In conclusion, Andreas Malm’s book opens up a very necessary discussion about strategy and tactics. David Jones was right to say, “we should welcome interventions, controversial as they may be, that force us to consider the nature of militancy, violence and the roles of direct action and civil disobedience. Continual re-evaluation of strategy and tactics is the only method for keeping current with changing circumstances”. And in so far as it punctures the naively accepted notion that Roger Hallam or Chenoworth and Stephan have summed up the last words of social science on these matters that is a good thing. Nevertheless the specific turn it proposes is not, in my view, a good direction for the movement.




[i] Andreas Malm, How to Blow up a Pipeline, Verso, 2021. Henceforth Malm.

[ii] Actually this statement is not quite true. Gandhi also urged non-violence and indeed non-resistance to fascism on the part of German Jews after Kristallnacht. See Malm p.44.

[iii] I remember in the British miners’ strike of 1984-85, Labour Party leader Neil Kinnock vehemently denouncing violence by the miners with the words ‘I condemn violence, I condemn ALL violence’. Kinnock was a supporter of NATO and nuclear weapons and the War on Iraq. Similarly in Irish history, John Redmond, leader of the Irish Parliamentary during the First World War, condemned the violence of the Easter Rising of 1916, insisting that there could be a peaceful road to Irish independence, while at the same time trying to gain that independence by urging the Irish to serve in the British army in the War. In reality 40,000 Irish men died in WW1, far more than died in the ‘violence’ of the Rising, the War of Independence, the Civil War, and the latter day ‘Troubles’ put together.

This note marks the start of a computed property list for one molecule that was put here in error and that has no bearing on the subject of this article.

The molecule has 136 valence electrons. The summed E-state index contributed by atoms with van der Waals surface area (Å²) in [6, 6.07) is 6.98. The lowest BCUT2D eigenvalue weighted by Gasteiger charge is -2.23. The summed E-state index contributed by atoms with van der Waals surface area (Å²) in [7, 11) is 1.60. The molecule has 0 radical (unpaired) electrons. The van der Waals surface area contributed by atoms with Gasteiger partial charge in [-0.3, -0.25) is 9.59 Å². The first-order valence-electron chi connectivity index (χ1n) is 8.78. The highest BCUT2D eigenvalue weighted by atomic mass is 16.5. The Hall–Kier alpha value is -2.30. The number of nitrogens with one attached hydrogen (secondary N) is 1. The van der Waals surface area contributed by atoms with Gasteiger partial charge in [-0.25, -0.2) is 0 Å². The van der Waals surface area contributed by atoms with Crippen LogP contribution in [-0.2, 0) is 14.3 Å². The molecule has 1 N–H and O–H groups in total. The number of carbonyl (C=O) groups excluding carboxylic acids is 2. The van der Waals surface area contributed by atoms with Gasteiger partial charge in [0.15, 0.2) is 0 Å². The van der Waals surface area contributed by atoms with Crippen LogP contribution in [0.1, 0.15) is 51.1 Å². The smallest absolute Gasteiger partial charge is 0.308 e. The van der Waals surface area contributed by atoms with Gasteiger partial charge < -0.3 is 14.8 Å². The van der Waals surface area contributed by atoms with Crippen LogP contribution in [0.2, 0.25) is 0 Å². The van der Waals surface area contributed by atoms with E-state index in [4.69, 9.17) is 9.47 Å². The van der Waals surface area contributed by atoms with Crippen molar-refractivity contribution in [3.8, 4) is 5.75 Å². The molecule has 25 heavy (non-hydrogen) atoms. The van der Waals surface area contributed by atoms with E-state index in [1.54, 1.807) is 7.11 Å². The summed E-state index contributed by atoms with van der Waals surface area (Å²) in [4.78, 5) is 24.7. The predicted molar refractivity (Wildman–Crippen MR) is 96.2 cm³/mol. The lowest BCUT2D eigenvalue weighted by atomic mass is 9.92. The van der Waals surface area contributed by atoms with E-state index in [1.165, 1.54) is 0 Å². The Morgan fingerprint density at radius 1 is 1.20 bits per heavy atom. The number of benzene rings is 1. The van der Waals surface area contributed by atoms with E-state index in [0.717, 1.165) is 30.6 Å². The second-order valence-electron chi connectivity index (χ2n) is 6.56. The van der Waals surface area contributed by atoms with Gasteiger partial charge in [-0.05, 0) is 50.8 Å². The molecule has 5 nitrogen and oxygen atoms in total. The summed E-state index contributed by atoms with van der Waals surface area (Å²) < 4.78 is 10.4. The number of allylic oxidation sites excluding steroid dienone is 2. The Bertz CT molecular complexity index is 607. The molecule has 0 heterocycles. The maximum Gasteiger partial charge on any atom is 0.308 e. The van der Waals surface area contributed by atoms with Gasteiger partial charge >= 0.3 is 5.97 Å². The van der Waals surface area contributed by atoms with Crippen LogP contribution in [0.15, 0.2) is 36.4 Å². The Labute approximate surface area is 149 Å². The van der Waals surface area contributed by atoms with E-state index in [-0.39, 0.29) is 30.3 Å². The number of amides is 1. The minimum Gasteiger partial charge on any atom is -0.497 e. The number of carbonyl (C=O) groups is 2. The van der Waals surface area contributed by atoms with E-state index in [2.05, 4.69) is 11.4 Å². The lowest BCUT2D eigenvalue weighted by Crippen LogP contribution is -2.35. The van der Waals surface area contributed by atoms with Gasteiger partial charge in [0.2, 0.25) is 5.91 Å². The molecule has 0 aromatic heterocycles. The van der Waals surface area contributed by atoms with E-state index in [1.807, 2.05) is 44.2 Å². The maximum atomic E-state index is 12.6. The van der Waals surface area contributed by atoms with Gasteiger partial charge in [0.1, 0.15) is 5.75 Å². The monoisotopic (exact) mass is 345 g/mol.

[iv] The ‘company goons’ of Woody Guthrie’s song.

[v] Cited in Malm p.35

[vi] In a way perhaps analogous to the hope of the IRA that a bombing campaign would induce the British to leave Northern Ireland. Malm does not directly address this question but he writes, somewhat ambiguously, ‘At the end of the day it will be states that ram through the transition or no one will’, adding immediately ‘But the states have proven that they will not be the prime movers’. Malm p.69.

DisclaimerOpinions expressed in articles are the author’s and do not necessarily reflect the views of other members of the Global Ecosocialist Network

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John Molyneux
About John Molyneux 37 Articles
Socialist writer and activist, editor of Irish Marxist Review, Ireland